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Blackman, Corey
Publications (6 of 6) Show all publications
Blackman, C., Gluesenkamp, K. R., Malhotra, M. & Yang, Z. (2019). Study of optimal sizing for residential sorption heat pump system. Applied Thermal Engineering, 150(5), 421-432
Open this publication in new window or tab >>Study of optimal sizing for residential sorption heat pump system
2019 (English)In: Applied Thermal Engineering, ISSN 1359-4311, E-ISSN 1873-5606, Vol. 150, no 5, p. 421-432Article in journal (Refereed) Published
Abstract [en]

Gas-driven sorption heat pumps (GDSHP) show significant potential to reduce primary energy use, associated emissions and energy costs for space heating and domestic hot water production in residential applications. This study considered a bivalent heating system consisting of a sorption heat pump and a condensing boiler, and focuses on the optimal heating capacity of each of these components relative to each other. Two bivalent systems were considered: one based on a solid chemisorption cycle (GDSHPA), and one based on a resorption cycle (GDSHPB). Simulations of year-round space heating loads for two single family houses, one in New York and the other Minnesota, were carried out and the seasonal gas coefficient of performance (SGCOP) calculated. The sorption heat pump’s design heating capacity as a fraction of the bivalent system’s total heating capacity was varied from 0 to 100%. Results show that SGCOP was effectively constant for sorption heat pump design capacity greater than 41% of the peak bivalent GDSHPA design capacity in Minnesota, and 32% for GDSHPB. In New York, these values were 42% and 34% for GDSHPA and GDSHPB respectively. Payback period was also evaluated based on postulated sorption heat pump component costs. The fastest payback was achieved with sorption heat pump design capacity between 22–44%.

Keywords
Sorption heat pump, sizing, residential, bivalent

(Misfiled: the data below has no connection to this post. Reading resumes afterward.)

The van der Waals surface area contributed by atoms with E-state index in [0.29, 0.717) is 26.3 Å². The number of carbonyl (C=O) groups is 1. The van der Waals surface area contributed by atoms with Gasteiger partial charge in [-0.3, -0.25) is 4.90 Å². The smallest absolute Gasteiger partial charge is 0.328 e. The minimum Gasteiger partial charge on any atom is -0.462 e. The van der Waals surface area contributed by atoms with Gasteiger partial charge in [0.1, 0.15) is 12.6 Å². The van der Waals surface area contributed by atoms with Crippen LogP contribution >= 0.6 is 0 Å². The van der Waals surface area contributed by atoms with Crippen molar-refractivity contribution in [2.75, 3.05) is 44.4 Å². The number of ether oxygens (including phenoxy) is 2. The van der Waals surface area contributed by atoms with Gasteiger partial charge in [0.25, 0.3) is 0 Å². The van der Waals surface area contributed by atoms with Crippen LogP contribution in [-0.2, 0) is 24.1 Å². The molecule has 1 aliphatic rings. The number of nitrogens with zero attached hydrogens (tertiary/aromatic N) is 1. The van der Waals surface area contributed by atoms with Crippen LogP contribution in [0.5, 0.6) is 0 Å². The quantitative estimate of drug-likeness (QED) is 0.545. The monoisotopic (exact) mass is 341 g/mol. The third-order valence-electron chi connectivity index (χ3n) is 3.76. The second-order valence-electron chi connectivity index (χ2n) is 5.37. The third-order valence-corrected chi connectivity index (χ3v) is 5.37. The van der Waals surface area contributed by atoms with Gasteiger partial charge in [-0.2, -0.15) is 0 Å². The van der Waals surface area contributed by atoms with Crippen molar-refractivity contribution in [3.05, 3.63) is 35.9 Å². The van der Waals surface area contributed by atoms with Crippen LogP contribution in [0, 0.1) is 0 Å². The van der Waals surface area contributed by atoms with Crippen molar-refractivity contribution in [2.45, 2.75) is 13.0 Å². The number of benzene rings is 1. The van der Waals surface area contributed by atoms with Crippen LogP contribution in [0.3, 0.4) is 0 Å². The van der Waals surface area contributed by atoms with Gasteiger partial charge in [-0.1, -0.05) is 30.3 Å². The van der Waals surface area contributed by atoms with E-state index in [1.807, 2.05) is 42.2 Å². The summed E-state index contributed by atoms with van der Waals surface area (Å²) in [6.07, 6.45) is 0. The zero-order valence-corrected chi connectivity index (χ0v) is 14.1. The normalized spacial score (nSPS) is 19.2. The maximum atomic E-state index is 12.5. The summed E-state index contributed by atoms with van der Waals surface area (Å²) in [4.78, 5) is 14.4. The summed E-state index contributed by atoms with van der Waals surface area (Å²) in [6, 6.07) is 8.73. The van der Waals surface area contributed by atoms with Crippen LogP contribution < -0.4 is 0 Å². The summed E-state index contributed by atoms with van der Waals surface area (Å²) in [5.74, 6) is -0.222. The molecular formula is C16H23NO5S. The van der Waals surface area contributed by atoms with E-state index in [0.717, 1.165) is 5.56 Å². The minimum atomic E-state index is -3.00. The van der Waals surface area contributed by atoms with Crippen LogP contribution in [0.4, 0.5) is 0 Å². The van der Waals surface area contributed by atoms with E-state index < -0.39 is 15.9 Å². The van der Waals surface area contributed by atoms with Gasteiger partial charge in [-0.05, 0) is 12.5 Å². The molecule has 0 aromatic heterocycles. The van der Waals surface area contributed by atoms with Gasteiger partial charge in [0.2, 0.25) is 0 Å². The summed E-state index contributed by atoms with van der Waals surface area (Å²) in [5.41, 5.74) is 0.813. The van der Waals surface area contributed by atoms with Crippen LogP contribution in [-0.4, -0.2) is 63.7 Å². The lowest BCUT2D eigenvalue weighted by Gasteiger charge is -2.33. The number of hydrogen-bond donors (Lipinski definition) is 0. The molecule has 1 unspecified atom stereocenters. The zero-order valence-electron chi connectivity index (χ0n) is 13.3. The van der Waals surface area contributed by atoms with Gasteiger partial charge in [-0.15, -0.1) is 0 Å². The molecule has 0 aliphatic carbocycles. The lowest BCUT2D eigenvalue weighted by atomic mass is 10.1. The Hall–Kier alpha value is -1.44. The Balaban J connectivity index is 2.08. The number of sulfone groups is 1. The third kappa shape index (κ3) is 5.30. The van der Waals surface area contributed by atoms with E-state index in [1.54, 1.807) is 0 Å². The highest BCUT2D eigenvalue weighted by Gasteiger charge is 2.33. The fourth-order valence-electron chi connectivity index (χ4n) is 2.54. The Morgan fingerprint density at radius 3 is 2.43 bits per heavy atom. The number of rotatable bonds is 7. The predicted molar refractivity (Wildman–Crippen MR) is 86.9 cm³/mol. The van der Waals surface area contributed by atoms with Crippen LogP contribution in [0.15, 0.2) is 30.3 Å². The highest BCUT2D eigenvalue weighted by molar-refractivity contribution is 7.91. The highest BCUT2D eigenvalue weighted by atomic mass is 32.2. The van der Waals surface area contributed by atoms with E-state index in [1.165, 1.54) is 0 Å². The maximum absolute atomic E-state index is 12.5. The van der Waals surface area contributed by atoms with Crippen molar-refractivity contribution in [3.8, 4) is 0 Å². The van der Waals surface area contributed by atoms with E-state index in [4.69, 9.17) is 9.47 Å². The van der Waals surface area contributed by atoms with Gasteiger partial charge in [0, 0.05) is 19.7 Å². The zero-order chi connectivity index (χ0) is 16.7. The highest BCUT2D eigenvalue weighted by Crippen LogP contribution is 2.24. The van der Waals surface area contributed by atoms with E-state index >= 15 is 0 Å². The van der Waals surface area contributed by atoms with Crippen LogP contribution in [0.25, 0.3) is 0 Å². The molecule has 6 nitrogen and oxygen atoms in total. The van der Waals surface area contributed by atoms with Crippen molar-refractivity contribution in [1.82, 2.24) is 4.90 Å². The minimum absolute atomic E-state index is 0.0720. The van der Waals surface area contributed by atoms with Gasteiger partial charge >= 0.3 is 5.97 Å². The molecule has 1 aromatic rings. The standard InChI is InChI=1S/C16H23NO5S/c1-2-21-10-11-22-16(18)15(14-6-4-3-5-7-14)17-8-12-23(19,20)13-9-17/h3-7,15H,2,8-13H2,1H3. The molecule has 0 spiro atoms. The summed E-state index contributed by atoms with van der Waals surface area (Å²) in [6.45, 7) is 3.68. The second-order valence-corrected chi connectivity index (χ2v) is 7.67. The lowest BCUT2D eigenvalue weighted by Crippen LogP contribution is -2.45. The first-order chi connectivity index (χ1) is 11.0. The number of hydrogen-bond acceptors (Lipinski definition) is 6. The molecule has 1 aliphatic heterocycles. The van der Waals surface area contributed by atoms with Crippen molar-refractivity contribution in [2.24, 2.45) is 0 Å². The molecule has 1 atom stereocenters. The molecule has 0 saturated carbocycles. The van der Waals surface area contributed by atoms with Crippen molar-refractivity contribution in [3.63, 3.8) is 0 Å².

National Category
Energy Engineering
Research subject
Energy and Built Environments
Identifiers
urn:nbn:se:du-29258 (URN)10.1016/j.applthermaleng.2018.12.151 (DOI)000462418200037 ()2-s2.0-85059855024 (Scopus ID)
Available from: 2019-01-07 Created: 2019-01-07 Last updated: 2019-04-11Bibliographically approved
Zhu, C., Gluesenkamp, K. R., Yang, Z. & Blackman, C. (2019). Unified thermodynamic model to calculate COP of diverse sorption heat pump cycles: Adsorption, absorption, resorption, and multistep crystalline reactions. International journal of refrigeration, 99, 382-392
Open this publication in new window or tab >>Unified thermodynamic model to calculate COP of diverse sorption heat pump cycles: Adsorption, absorption, resorption, and multistep crystalline reactions
2019 (English)In: International journal of refrigeration, ISSN 0140-7007, E-ISSN 1879-2081, Vol. 99, p. 382-392Article in journal (Refereed) Published
Abstract [en]

A straightforward thermodynamic model is developed in this work to analyze the efficiency limit of diverse sorption systems. A method is presented to quantify the dead thermal mass of heat exchangers Solid and liquid sorbents based on chemisorption or physical adsorption are accommodated. Four possible single-effect configurations are considered: basic absorption or adsorption (separate desorber, absorber, condenser, and evaporator); separate condenser/evaporator (two identical sorbent-containing reactors with a condenser and a separate direct expansion evaporator); combined condenser/evaporator (one salt-containing reactor with a combined condenser/evaporator module); and resorption (two sorbent-containing reactors, each with a different sorbent). The analytical model was verified against an empirical heat and mass transfer model derived from component experimental results. It was then used to evaluate and determine the optimal design for an ammoniate salt-based solid/gas sorption heat pump for a space heating application. The effects on system performance were evaluated with respect to different working pairs, dead thermal mass factors, and system operating temperatures. The effect of reactor dead mass as well as heat recovery on system performance was also studied for each configuration. Based on the analysis in this work, an ammonia resorption cycle using LiCl/NaBr as the working pair was found to be the most suitable single-effect cycle for space heating applications. The maximum cycle heating coefficient of performance for the design conditions was 1.50 with 50% heat recovery and 1.34 without heat recovery.

Keywords
Resorption, Ammonia, Sorption heat pump, Dead thermal mass, Analytical, Heat recovery
National Category
Energy Engineering
Research subject
Energy, Forests and Built Environments
Identifiers
urn:nbn:se:du-29227 (URN)10.1016/j.ijrefrig.2018.12.021 (DOI)000461334900038 ()2-s2.0-85060929731 (Scopus ID)
Funder
Knowledge Foundation
Available from: 2018-12-29 Created: 2018-12-29 Last updated: 2019-03-28Bibliographically approved
Blackman, C. (2017). Experimental Evaluation and Concept Demonstration of a Novel Modular Gas-Driven Sorption Heat Pump. In: : . Paper presented at 12th IEA Heat Pump Conference, Rotterdam 2017.